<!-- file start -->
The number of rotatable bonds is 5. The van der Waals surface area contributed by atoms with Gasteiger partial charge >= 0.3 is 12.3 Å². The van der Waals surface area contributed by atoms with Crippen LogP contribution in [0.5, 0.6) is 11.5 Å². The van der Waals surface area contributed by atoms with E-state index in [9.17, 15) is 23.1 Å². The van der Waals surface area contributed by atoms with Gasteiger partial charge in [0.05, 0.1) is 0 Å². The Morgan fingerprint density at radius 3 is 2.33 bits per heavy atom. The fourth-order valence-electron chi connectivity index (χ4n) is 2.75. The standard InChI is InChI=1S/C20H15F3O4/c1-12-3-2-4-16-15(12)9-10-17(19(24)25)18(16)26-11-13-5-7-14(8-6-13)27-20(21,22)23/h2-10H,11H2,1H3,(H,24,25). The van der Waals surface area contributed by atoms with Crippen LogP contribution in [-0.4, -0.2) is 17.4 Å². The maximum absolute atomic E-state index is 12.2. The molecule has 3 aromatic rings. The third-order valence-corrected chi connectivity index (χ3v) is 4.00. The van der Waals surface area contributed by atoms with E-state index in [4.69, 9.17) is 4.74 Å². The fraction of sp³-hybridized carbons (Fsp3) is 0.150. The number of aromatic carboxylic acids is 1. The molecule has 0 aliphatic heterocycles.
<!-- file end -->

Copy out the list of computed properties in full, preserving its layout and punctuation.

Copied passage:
The number of rotatable bonds is 5. The van der Waals surface area contributed by atoms with Gasteiger partial charge >= 0.3 is 12.3 Å². The van der Waals surface area contributed by atoms with Crippen LogP contribution in [0.5, 0.6) is 11.5 Å². The van der Waals surface area contributed by atoms with E-state index in [9.17, 15) is 23.1 Å². The van der Waals surface area contributed by atoms with Gasteiger partial charge in [0.05, 0.1) is 0 Å². The Morgan fingerprint density at radius 3 is 2.33 bits per heavy atom. The fourth-order valence-electron chi connectivity index (χ4n) is 2.75. The standard InChI is InChI=1S/C20H15F3O4/c1-12-3-2-4-16-15(12)9-10-17(19(24)25)18(16)26-11-13-5-7-14(8-6-13)27-20(21,22)23/h2-10H,11H2,1H3,(H,24,25). The van der Waals surface area contributed by atoms with Crippen LogP contribution in [-0.4, -0.2) is 17.4 Å². The maximum absolute atomic E-state index is 12.2. The molecule has 3 aromatic rings. The third-order valence-corrected chi connectivity index (χ3v) is 4.00. The van der Waals surface area contributed by atoms with E-state index in [4.69, 9.17) is 4.74 Å². The fraction of sp³-hybridized carbons (Fsp3) is 0.150. The number of aromatic carboxylic acids is 1. The molecule has 0 aliphatic heterocycles.